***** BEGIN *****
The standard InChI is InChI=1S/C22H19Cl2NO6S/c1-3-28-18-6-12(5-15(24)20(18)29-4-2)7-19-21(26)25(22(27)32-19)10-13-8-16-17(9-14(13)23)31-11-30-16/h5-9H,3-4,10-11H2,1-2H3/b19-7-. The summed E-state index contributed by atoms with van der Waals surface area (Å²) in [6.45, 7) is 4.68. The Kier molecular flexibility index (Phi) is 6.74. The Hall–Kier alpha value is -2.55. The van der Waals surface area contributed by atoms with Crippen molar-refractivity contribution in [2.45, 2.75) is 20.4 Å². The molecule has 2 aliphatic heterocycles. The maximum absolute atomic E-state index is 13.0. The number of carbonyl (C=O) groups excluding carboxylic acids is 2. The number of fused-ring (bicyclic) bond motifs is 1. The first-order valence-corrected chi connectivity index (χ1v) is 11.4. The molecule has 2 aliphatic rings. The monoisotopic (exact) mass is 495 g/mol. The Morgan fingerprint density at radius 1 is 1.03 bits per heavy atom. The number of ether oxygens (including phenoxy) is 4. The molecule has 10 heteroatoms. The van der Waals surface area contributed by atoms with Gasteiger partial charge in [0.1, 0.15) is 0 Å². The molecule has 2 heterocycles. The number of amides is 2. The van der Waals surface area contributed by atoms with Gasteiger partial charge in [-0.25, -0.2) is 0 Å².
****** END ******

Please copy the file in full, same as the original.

The standard InChI is InChI=1S/C22H19Cl2NO6S/c1-3-28-18-6-12(5-15(24)20(18)29-4-2)7-19-21(26)25(22(27)32-19)10-13-8-16-17(9-14(13)23)31-11-30-16/h5-9H,3-4,10-11H2,1-2H3/b19-7-. The summed E-state index contributed by atoms with van der Waals surface area (Å²) in [6.45, 7) is 4.68. The Kier molecular flexibility index (Phi) is 6.74. The Hall–Kier alpha value is -2.55. The van der Waals surface area contributed by atoms with Crippen molar-refractivity contribution in [2.45, 2.75) is 20.4 Å². The molecule has 2 aliphatic heterocycles. The maximum absolute atomic E-state index is 13.0. The number of carbonyl (C=O) groups excluding carboxylic acids is 2. The number of fused-ring (bicyclic) bond motifs is 1. The first-order valence-corrected chi connectivity index (χ1v) is 11.4. The molecule has 2 aliphatic rings. The monoisotopic (exact) mass is 495 g/mol. The Morgan fingerprint density at radius 1 is 1.03 bits per heavy atom. The number of ether oxygens (including phenoxy) is 4. The molecule has 10 heteroatoms. The van der Waals surface area contributed by atoms with Gasteiger partial charge in [0.1, 0.15) is 0 Å². The molecule has 2 heterocycles. The number of amides is 2. The van der Waals surface area contributed by atoms with Gasteiger partial charge in [-0.25, -0.2) is 0 Å².